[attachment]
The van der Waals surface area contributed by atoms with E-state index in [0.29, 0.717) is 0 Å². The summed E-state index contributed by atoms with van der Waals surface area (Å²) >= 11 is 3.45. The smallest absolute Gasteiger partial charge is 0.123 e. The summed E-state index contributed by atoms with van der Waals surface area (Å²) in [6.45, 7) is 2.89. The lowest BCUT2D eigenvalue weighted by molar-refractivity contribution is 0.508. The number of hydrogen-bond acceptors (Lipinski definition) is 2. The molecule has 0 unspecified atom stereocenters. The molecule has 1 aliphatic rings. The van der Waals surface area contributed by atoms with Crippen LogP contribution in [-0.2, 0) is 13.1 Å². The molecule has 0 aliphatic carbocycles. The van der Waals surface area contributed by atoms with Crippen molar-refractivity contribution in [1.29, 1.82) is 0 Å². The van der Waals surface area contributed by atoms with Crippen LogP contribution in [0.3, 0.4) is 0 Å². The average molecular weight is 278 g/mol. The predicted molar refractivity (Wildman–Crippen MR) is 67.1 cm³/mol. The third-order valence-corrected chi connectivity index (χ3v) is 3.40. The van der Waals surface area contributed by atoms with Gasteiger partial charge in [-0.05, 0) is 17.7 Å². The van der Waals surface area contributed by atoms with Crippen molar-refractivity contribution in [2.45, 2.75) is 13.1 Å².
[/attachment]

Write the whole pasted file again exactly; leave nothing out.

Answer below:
The van der Waals surface area contributed by atoms with E-state index in [0.29, 0.717) is 0 Å². The summed E-state index contributed by atoms with van der Waals surface area (Å²) >= 11 is 3.45. The smallest absolute Gasteiger partial charge is 0.123 e. The summed E-state index contributed by atoms with van der Waals surface area (Å²) in [6.45, 7) is 2.89. The lowest BCUT2D eigenvalue weighted by molar-refractivity contribution is 0.508. The number of hydrogen-bond acceptors (Lipinski definition) is 2. The molecule has 0 unspecified atom stereocenters. The molecule has 1 aliphatic rings. The van der Waals surface area contributed by atoms with Crippen LogP contribution in [-0.2, 0) is 13.1 Å². The molecule has 0 aliphatic carbocycles. The van der Waals surface area contributed by atoms with Crippen molar-refractivity contribution in [1.29, 1.82) is 0 Å². The van der Waals surface area contributed by atoms with Crippen LogP contribution in [0.3, 0.4) is 0 Å². The average molecular weight is 278 g/mol. The predicted molar refractivity (Wildman–Crippen MR) is 67.1 cm³/mol. The third-order valence-corrected chi connectivity index (χ3v) is 3.40. The van der Waals surface area contributed by atoms with Gasteiger partial charge in [-0.05, 0) is 17.7 Å². The van der Waals surface area contributed by atoms with Crippen molar-refractivity contribution in [2.45, 2.75) is 13.1 Å².